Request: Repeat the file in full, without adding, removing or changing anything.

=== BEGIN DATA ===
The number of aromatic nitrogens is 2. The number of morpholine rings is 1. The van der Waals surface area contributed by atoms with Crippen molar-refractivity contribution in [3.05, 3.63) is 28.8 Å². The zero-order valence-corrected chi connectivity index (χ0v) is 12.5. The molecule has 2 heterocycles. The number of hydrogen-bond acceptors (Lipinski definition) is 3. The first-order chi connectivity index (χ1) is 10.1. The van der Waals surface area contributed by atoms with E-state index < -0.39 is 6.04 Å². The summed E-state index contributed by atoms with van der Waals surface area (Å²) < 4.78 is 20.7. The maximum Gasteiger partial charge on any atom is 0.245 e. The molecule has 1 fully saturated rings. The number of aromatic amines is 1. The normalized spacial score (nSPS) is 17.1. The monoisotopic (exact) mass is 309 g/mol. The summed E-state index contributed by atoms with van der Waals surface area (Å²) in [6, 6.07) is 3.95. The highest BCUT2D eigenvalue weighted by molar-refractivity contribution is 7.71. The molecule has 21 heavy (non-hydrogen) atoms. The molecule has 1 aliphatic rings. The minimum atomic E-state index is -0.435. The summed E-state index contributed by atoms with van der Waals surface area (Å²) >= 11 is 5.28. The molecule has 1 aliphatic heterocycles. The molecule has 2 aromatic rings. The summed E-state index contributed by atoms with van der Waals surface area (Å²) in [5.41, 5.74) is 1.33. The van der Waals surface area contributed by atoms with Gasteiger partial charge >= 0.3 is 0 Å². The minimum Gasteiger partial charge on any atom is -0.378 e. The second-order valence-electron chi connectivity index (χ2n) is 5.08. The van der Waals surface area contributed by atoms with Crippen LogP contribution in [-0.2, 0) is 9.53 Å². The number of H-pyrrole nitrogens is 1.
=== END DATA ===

The number of aromatic nitrogens is 2. The number of morpholine rings is 1. The van der Waals surface area contributed by atoms with Crippen molar-refractivity contribution in [3.05, 3.63) is 28.8 Å². The zero-order valence-corrected chi connectivity index (χ0v) is 12.5. The molecule has 2 heterocycles. The number of hydrogen-bond acceptors (Lipinski definition) is 3. The first-order chi connectivity index (χ1) is 10.1. The van der Waals surface area contributed by atoms with E-state index < -0.39 is 6.04 Å². The summed E-state index contributed by atoms with van der Waals surface area (Å²) < 4.78 is 20.7. The maximum Gasteiger partial charge on any atom is 0.245 e. The molecule has 1 fully saturated rings. The number of aromatic amines is 1. The normalized spacial score (nSPS) is 17.1. The monoisotopic (exact) mass is 309 g/mol. The summed E-state index contributed by atoms with van der Waals surface area (Å²) in [6, 6.07) is 3.95. The highest BCUT2D eigenvalue weighted by molar-refractivity contribution is 7.71. The molecule has 21 heavy (non-hydrogen) atoms. The molecule has 1 aliphatic rings. The minimum atomic E-state index is -0.435. The summed E-state index contributed by atoms with van der Waals surface area (Å²) >= 11 is 5.28. The molecule has 1 aliphatic heterocycles. The molecule has 2 aromatic rings. The summed E-state index contributed by atoms with van der Waals surface area (Å²) in [5.41, 5.74) is 1.33. The van der Waals surface area contributed by atoms with Gasteiger partial charge >= 0.3 is 0 Å². The minimum Gasteiger partial charge on any atom is -0.378 e. The second-order valence-electron chi connectivity index (χ2n) is 5.08. The van der Waals surface area contributed by atoms with Crippen LogP contribution in [-0.2, 0) is 9.53 Å². The number of H-pyrrole nitrogens is 1.